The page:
Author(s): Tourangeau AE, Cummings G, Cranley LA, Ferron EM, Harvey S
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Abstract AIM: This paper is a report of a study to identify nurse reported determinants of intention to remain employed and to develop a model explaining determinants of hospital nurse intention to remain employed. BACKGROUND: A worsening shortage of nurses globally suggests that efforts must be made to promote retention of nurses. However, effective retention promotion strategies depend on understanding the factors influencing nurse retention. METHODS: A descriptive study using focus group methodology was implemented. Thirteen focus groups including 78 nurses were carried out in two Canadian provinces in 2007. Thematic analysis strategies were incorporated to analyse the data. FINDINGS: Eight thematic categories reflecting factors nurses described as influencing their intentions to remain employed emerged from focus groups: (1) relationships with co-workers, (2) condition of the work environment, (3) relationship with and support from one's manager, (4) work rewards, (5) organizational support and practices, (6) physical and psychological responses to work, (7) patient relationships and other job content, and (8) external factors. A model of determinants of hospital nurse intention to remain employed is hypothesized. CONCLUSION: Findings were both similar to and different from previous research. The overriding concept of job satisfaction was not found. Rather, nurse assessments of satisfaction within eight thematic categories were found to influence intentions to remain employed. Further testing of the hypothesized model is required to determine its global utility. Understanding determinants of intention to remain employed can lead to development of strategies that strengthen nurse retention. Incorporation of this knowledge in nurse education programmes is essential.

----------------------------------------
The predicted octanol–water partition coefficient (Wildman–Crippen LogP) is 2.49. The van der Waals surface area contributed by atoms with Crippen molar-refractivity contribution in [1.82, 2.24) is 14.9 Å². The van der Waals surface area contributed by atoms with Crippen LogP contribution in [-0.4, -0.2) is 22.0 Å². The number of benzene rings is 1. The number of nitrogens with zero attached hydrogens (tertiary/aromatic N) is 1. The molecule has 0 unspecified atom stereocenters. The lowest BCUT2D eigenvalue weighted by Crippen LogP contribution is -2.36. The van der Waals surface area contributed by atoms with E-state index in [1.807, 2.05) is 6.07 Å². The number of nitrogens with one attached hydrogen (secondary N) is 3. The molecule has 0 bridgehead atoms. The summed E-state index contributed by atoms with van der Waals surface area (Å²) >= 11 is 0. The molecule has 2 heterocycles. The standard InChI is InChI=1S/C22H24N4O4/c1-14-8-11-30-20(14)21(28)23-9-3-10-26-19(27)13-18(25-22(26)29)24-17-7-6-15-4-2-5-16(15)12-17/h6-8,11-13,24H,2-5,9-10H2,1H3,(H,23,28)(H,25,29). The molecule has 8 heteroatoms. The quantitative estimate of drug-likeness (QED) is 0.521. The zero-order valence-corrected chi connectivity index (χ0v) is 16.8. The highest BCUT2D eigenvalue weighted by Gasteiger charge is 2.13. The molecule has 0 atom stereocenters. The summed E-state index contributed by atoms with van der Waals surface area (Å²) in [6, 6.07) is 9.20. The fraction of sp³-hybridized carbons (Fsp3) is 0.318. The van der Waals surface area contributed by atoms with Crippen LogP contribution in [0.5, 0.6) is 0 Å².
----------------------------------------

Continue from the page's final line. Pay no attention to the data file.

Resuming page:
This article was published in J Adv Nurs
and referenced in International Journal of Economics & Management Sciences